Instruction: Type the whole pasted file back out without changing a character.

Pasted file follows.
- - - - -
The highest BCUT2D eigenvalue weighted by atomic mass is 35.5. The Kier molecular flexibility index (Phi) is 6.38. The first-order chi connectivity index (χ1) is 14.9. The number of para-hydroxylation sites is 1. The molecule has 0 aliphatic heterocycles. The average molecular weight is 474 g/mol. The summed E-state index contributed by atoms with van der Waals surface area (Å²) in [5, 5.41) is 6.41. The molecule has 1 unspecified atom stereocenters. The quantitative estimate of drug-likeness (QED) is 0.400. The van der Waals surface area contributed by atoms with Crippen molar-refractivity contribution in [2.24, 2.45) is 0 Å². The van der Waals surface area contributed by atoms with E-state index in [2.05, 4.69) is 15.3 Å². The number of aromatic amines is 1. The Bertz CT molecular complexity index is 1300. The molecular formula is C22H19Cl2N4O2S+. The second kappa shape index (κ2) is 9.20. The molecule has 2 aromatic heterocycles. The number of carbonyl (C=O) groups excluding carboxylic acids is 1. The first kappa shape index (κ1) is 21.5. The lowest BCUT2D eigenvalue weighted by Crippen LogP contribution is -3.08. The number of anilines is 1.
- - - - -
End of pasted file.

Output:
The highest BCUT2D eigenvalue weighted by atomic mass is 35.5. The Kier molecular flexibility index (Phi) is 6.38. The first-order chi connectivity index (χ1) is 14.9. The number of para-hydroxylation sites is 1. The molecule has 0 aliphatic heterocycles. The average molecular weight is 474 g/mol. The summed E-state index contributed by atoms with van der Waals surface area (Å²) in [5, 5.41) is 6.41. The molecule has 1 unspecified atom stereocenters. The quantitative estimate of drug-likeness (QED) is 0.400. The van der Waals surface area contributed by atoms with Crippen molar-refractivity contribution in [2.24, 2.45) is 0 Å². The van der Waals surface area contributed by atoms with E-state index in [2.05, 4.69) is 15.3 Å². The number of aromatic amines is 1. The Bertz CT molecular complexity index is 1300. The molecular formula is C22H19Cl2N4O2S+. The second kappa shape index (κ2) is 9.20. The molecule has 2 aromatic heterocycles. The number of carbonyl (C=O) groups excluding carboxylic acids is 1. The first kappa shape index (κ1) is 21.5. The lowest BCUT2D eigenvalue weighted by Crippen LogP contribution is -3.08. The number of anilines is 1.